When we started our work opposing AFRICOM, many people told us that the train had left the station and that there was nothing we could do to stop it. No one in Congress or at the Embassies felt empowered to stand up against a direct order from the Bush Administration, particularly when it came to national defense. After all, what can you do when the President of the United States (aka Commander in Chief) signs a request to generate security and stability on the African continent through AFRICOM?
The answer: you use every tool you have available to you, as a citizen of the United States, as an activist, as part of our global community, and as someone concerned for the well-being of the people of Africa to stand up and say “no” to the further militarization of the African continent. Thanks to you and to all those in Africa who have taken action against the new command, we have had some small successes!
In short:

    • Recently, there has been increased awareness in the media, on Capitol Hill, and among the broader public.
    • The Pentagon has decided not to headquarter the command in Africa.
    • The House Armed Services Committee put a note in it’s mark-up of the 2009 National Defense Authorization Act about the “appearance of militarizing U.S. foriegn policy on the continent of Africa.”

In detail:
First and foremost, we have raised the profile of AFRICOM among members of Congress, the media, and the broader public. More members of Congress are aware of the potential risks of putting a military command in Africa, more op-eds have been written in local papers, and more ordinary citizens are asking “what’s wrong with AFRICOM?” It may not seem like a big feat, but the most important beginning to any campaign is awareness. The more people who know about Rumsfeld’s AFRICOM folly, the greater the likelihood that it will become part of our nation’s dialogue and will fall the way of other irresponsible Executive-level decisions.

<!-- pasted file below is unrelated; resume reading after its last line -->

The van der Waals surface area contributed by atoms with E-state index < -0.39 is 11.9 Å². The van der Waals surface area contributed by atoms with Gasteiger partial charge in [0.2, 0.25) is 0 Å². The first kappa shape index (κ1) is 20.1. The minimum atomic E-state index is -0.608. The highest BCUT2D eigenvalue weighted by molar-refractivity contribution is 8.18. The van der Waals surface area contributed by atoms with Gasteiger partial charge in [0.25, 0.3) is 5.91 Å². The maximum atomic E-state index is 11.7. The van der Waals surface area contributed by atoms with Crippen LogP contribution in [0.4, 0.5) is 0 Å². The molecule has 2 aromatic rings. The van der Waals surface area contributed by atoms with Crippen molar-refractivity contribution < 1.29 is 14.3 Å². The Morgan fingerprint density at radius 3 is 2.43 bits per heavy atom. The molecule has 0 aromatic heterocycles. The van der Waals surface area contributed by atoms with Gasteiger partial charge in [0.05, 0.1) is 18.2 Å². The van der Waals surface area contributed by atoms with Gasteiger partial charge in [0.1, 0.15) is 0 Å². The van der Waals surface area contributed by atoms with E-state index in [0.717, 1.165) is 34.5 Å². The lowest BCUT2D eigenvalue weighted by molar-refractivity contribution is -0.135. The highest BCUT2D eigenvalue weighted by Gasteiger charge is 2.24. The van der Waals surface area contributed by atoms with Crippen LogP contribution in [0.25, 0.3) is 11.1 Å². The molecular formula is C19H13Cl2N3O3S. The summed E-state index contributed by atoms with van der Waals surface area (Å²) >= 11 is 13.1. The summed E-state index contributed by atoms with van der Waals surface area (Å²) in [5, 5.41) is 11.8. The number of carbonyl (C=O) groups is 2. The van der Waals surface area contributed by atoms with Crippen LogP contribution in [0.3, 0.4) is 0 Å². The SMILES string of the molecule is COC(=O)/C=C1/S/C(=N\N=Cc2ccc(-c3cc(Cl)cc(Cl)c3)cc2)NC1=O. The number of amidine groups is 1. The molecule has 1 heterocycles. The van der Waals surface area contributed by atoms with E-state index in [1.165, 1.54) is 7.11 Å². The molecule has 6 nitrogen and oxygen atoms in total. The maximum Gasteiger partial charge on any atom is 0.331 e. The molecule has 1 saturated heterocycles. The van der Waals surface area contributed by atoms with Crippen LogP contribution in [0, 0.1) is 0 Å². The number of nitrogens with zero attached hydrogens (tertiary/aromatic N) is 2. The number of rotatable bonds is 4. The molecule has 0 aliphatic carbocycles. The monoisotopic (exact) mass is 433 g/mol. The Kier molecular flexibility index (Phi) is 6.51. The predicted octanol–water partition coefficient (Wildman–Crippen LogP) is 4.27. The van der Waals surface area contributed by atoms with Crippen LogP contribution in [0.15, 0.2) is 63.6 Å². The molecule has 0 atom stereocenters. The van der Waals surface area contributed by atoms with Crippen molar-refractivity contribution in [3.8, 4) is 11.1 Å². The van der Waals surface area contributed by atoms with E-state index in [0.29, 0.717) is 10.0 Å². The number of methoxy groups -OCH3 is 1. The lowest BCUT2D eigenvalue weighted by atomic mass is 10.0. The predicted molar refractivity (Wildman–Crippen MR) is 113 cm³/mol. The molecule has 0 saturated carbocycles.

Because of your outreach, several staffers on Capitol Hill have begun discussing AFRICOM amongst themselves with an ear toward the concerns of American citizens and of the people of Africa. Despite the large public relations campaign from the Administration, from conservative think-tanks, and from private military contractors, these staffers are now asking us how to present this issue to their bosses.
Perhaps the most striking success came on the African side. Due to the strength of African voices and the unwillingness of every African government (except Liberia) to host AFRICOM on their soil, the Pentagon has temporarily decided to put AFRICOM’s headquarters in Stuttgart, Germany or on the East Coast of the United States. Unfortunately, most of AFRICOM’s programs will still go on, but thanks to the voices of opposition, the command will not sit in anyone’s backyard just yet.
A couple of weeks ago, the House of Representatives finished its mark-up of the National Defense Authorization Act for fiscal year 2009. Although the Armed Services Committee approved much of the military funding we encouraged them to drop, they didnote that “The Committee is concerned about the appearance of militarizing U.S. foreign policy on the continent of Africa and requires a report on the final set of roles and missions of AFRICOM, including how the interagency will contribute to its staffing and funding.”
So the next time someone tells you that the train has already left the station, inform them that you know how to slow a speeding train. It is easy to get discouraged, but always remember that every action you take – from visiting your member of Congress to telling your friend about AFRICOM – is a step toward stopping the disastrous mission of AFRICOM.
By Beth Tuckey